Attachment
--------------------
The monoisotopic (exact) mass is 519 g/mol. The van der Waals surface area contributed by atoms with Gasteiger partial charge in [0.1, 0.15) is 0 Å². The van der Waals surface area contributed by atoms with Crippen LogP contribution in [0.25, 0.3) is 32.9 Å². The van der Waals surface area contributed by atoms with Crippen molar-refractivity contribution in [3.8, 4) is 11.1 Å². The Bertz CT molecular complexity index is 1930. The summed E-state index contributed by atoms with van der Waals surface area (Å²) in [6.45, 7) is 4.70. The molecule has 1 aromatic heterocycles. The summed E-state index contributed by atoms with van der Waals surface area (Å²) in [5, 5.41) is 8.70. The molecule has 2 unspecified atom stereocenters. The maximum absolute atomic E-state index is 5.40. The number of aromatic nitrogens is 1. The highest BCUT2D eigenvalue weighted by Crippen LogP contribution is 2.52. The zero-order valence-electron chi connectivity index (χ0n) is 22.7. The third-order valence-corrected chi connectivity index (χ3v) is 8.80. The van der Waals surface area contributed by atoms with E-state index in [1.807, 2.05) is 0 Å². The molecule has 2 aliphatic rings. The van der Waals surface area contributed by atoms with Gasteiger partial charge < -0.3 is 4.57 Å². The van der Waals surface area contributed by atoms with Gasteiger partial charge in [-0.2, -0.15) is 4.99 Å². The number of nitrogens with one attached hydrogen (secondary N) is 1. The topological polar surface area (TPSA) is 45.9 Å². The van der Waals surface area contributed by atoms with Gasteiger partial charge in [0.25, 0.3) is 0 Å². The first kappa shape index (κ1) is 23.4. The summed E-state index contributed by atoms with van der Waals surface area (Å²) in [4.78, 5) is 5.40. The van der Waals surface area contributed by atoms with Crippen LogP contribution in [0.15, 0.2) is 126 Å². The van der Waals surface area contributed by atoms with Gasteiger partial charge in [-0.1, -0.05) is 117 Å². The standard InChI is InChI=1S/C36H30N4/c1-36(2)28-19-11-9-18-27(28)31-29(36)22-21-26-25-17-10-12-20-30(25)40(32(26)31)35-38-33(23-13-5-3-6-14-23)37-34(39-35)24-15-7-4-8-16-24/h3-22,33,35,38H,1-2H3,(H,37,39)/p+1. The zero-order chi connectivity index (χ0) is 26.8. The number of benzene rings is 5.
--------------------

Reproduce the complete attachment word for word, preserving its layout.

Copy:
The monoisotopic (exact) mass is 519 g/mol. The van der Waals surface area contributed by atoms with Gasteiger partial charge in [0.1, 0.15) is 0 Å². The van der Waals surface area contributed by atoms with Crippen LogP contribution in [0.25, 0.3) is 32.9 Å². The van der Waals surface area contributed by atoms with Crippen molar-refractivity contribution in [3.8, 4) is 11.1 Å². The Bertz CT molecular complexity index is 1930. The summed E-state index contributed by atoms with van der Waals surface area (Å²) in [6.45, 7) is 4.70. The molecule has 1 aromatic heterocycles. The summed E-state index contributed by atoms with van der Waals surface area (Å²) in [5, 5.41) is 8.70. The molecule has 2 unspecified atom stereocenters. The maximum absolute atomic E-state index is 5.40. The number of aromatic nitrogens is 1. The highest BCUT2D eigenvalue weighted by Crippen LogP contribution is 2.52. The zero-order valence-electron chi connectivity index (χ0n) is 22.7. The third-order valence-corrected chi connectivity index (χ3v) is 8.80. The van der Waals surface area contributed by atoms with E-state index in [1.807, 2.05) is 0 Å². The molecule has 2 aliphatic rings. The van der Waals surface area contributed by atoms with Gasteiger partial charge < -0.3 is 4.57 Å². The van der Waals surface area contributed by atoms with Gasteiger partial charge in [-0.2, -0.15) is 4.99 Å². The number of nitrogens with one attached hydrogen (secondary N) is 1. The topological polar surface area (TPSA) is 45.9 Å². The van der Waals surface area contributed by atoms with Gasteiger partial charge in [0.25, 0.3) is 0 Å². The first kappa shape index (κ1) is 23.4. The summed E-state index contributed by atoms with van der Waals surface area (Å²) in [4.78, 5) is 5.40. The van der Waals surface area contributed by atoms with Crippen LogP contribution in [0.15, 0.2) is 126 Å². The van der Waals surface area contributed by atoms with Gasteiger partial charge in [-0.1, -0.05) is 117 Å². The standard InChI is InChI=1S/C36H30N4/c1-36(2)28-19-11-9-18-27(28)31-29(36)22-21-26-25-17-10-12-20-30(25)40(32(26)31)35-38-33(23-13-5-3-6-14-23)37-34(39-35)24-15-7-4-8-16-24/h3-22,33,35,38H,1-2H3,(H,37,39)/p+1. The zero-order chi connectivity index (χ0) is 26.8. The number of benzene rings is 5.